Bitcoin recovers to about US$30,000 after shedding weekend weakness

The largest cryptocurrency rose as much as 1.8 per cent to US$30,450 on May 23 in Asia. PHOTO: REUTERS

SINGAPORE (BLOOMBERG) - Bitcoin recovered to around US$30,000 (S$41,300) after spending most of the weekend below that level.

The largest cryptocurrency rose as much as 1.8 per cent to US$30,450 on Monday morning (May 23) in Asia. That was after it fell for seven straight weeks, the longest losing streak since August 2011, according to data compiled by Bloomberg.

That echoed the seven-week decline in the S&P 500. "If the S&P falls some more, that should create one final flush and a great buying opportunity for Bitcoin," Fundstrat Global technical strategist Mark Newton said.

"There is a lot of bearishness and we should be approaching a time when you really want to buy into that in the next couple of months," he added.

Bitcoin has struggled in recent weeks as the Federal Reserve hikes interest rates and inflation remains high, boosting prospects for more monetary tightening.

While the token has been touted in the past as a hedge against inflation, it has proved in recent months to be highly correlated with risk assets like companies in the Nasdaq 100, which has tumbled amid the changing regime.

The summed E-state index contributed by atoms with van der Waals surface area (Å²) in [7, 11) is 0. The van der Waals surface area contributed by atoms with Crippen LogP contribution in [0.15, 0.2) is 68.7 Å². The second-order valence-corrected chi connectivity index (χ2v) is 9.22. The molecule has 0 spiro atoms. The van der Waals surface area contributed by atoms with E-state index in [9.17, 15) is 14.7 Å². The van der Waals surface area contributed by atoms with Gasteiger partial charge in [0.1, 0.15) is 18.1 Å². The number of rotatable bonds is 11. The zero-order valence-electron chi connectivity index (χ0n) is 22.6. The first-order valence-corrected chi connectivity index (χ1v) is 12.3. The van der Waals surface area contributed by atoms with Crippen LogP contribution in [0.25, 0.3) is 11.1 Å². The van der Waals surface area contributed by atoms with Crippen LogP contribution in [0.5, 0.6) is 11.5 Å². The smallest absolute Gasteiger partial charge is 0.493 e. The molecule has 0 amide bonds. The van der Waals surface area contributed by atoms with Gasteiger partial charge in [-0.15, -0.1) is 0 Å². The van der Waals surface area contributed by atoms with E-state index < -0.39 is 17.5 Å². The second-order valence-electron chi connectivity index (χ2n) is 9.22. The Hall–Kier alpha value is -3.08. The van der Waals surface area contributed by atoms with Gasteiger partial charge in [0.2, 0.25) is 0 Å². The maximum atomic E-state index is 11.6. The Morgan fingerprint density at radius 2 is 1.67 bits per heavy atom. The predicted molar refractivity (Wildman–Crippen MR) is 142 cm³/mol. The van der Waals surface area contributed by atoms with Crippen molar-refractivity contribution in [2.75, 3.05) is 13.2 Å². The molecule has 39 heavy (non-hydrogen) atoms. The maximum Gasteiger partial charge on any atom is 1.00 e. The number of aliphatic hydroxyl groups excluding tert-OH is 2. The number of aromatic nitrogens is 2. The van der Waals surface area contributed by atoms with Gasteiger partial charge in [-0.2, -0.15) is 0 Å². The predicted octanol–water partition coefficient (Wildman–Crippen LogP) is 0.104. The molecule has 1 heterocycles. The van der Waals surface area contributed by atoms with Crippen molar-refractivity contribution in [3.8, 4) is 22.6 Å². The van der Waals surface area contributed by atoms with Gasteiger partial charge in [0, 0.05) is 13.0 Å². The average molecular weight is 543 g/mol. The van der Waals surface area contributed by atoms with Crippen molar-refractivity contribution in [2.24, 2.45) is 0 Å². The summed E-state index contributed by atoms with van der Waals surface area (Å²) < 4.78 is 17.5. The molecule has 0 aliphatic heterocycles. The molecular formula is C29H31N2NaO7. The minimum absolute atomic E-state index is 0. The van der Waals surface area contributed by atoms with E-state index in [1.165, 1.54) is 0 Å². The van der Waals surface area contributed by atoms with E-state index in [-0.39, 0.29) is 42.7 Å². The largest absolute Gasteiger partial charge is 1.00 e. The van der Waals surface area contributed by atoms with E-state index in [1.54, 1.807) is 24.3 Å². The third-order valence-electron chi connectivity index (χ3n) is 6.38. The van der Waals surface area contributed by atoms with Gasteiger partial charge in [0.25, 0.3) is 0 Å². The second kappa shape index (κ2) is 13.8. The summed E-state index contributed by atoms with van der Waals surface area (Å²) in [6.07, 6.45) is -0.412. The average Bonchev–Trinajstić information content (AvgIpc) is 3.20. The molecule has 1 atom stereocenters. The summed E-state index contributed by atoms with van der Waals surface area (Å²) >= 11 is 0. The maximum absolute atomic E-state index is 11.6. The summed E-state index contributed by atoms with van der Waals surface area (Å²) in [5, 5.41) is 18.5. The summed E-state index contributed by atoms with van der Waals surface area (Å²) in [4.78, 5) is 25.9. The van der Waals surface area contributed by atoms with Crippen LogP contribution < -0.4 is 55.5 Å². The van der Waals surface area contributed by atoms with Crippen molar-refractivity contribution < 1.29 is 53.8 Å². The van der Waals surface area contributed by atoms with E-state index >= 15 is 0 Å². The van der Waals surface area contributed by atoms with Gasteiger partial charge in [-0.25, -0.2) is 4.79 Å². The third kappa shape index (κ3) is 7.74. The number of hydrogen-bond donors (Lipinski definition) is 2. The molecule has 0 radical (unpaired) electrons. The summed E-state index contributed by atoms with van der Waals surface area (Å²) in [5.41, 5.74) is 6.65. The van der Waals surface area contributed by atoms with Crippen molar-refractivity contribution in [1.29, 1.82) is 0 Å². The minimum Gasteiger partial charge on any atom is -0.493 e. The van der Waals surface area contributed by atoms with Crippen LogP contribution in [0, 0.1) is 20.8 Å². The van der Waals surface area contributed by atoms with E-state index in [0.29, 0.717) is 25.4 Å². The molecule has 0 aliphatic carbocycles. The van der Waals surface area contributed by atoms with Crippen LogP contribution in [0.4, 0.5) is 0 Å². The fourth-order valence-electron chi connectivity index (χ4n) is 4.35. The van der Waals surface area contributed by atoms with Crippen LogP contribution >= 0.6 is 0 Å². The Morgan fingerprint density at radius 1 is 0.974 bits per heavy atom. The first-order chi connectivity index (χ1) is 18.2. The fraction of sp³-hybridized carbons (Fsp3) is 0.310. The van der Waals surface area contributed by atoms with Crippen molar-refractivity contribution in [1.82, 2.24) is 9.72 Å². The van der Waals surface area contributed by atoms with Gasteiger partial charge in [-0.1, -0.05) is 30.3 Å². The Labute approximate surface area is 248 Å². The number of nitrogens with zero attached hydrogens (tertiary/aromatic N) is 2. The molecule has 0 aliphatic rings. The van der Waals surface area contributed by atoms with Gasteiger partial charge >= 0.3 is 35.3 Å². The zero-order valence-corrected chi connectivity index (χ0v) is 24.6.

"Bitcoin is likely to hover around US$29,000 to US$31,000 for the next couple of weeks," said Ms Noelle Acheson and Mr Konrad Laesser of Genesis Global Trading in a note on Friday.

They added that some economic data releases, like United States gross domestic product or inflation measures, "could change the narrative".

Mr Rick Bensignor, president of Bensignor Investment Strategies and a former Morgan Stanley strategist, uses DeMark technical indicators - which compare the most recent maximum and minimum prices to the previous period's equivalent prices to measure demand - to argue that Bitcoin likely will not break higher any time soon.

"I would still expect another four weeks of heaviness," he said in a note on Monday. The May 12 low at around US$25,425 and the bounce from that keep support intact at US$28,900, he said.

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